Irving Shipbuilding travel exemption should never have been approved: Strang
HALIFAX -- Nova Scotia’s chief medical officer of health says he should never have granted a travel exemption to three Irving Shipbuilding executives so they could travel to the United States.
The exemption, which was granted in June, allowed them to enter the U.S. for business related to the national shipbuilding contract without having to self-isolate upon their return to Nova Scotia.
After health concerns were raised by the union, Dr. Robert Strang says he reviewed the plan and revoked the exemption on Wednesday.
“There are cases where specialized skills are required, and as long as proper public health protocol is developed in these cases, I will approve those. We do need to keep the economy going,” said Strang during a news conference in Halifax on Thursday.
“I looked at the Irving situation with the same lens, but after a number of concerns were raised, I took a second look and I realized I should not have approved the plan as it was.”
Strang says he was approached by Irving Shipbuilding and they provided rationale as to why they felt it was necessary to conduct the meetings in person.
“That’s why at the time I said yes and put in the appropriate protocols, but on review of some concerns, especially about some of the challenges perhaps of adhering to those protocols, I reversed that decision,” he said.
Strang says, over the last four months, he has approved several plans to allow essential workers to enter the province to do work that requires specialized skills.
“I’ve worked with each of those companies to draft very specific plans that follow public health protocols and ensure we have necessary COVID safety,” he said.
“In fact, I’ve said no to a number of plans and even turned around a planeload of workers who were in the air about to land in Nova Scotia because I couldn’t approve the plan because it didn’t provide the right level of COVID safety.”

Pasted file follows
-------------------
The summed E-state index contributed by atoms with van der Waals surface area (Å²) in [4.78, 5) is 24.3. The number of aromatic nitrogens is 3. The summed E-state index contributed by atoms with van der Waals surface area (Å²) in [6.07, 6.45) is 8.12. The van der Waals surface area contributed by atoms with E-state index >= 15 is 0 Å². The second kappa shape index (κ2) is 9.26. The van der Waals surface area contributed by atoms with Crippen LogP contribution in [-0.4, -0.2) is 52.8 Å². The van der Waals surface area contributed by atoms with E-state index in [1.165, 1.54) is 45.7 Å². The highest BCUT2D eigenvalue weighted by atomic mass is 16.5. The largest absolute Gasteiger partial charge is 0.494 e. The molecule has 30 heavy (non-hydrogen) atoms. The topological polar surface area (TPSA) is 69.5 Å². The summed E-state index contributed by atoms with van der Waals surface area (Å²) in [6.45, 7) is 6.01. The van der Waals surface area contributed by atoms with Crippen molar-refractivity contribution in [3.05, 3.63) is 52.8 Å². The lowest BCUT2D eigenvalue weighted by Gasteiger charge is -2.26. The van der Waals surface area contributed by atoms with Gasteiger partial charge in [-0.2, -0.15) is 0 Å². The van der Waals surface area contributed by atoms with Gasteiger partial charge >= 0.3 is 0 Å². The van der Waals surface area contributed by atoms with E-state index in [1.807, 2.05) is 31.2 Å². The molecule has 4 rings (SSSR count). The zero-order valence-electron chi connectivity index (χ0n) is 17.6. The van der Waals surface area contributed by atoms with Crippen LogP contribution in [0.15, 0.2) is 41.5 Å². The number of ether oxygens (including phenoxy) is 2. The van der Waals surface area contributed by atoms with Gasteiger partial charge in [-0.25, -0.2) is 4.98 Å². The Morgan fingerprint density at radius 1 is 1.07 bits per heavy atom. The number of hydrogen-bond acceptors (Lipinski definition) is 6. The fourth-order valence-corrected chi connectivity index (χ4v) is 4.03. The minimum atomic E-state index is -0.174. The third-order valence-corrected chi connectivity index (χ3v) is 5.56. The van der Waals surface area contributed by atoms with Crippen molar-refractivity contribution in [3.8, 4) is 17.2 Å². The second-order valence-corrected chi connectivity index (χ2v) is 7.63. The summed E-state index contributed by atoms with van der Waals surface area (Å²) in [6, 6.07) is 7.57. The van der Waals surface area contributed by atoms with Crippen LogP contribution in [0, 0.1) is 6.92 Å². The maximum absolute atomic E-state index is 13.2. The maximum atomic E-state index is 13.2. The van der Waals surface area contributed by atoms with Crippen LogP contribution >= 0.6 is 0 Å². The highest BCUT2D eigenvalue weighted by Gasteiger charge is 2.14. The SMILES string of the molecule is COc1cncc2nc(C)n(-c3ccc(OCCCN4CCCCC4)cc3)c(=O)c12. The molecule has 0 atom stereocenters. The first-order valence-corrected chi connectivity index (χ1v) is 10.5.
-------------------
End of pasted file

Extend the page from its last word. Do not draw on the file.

Strang says safety requirements were part of the approval process for Irving Shipbuilding, but he acknowledges that the meetings could have been held virtually, and the executives can now work from home.
“Upon return the individuals involved can isolate at home and still manage to work,” he said. “That’s why I revoked my initial exception and reversed that decision. The executives are now isolating at home and Irving has been fully cooperative.”
In addition to the self-isolation order, Strang has also asked for assurances that the individuals have been tested for COVID-19.
Strang says he will continue to make exceptions for certain specialized labourers and essential workers on a case-by-case basis.
“I want Nova Scotians to understand that the lens that I put on this is appropriate protection of your health and safety and I will only approve plans if the necessary COVID safety protocols are in place,” he said.
However, Strang says there will be no further company travel to or from the U.S. for employees of Irving Shipbuilding.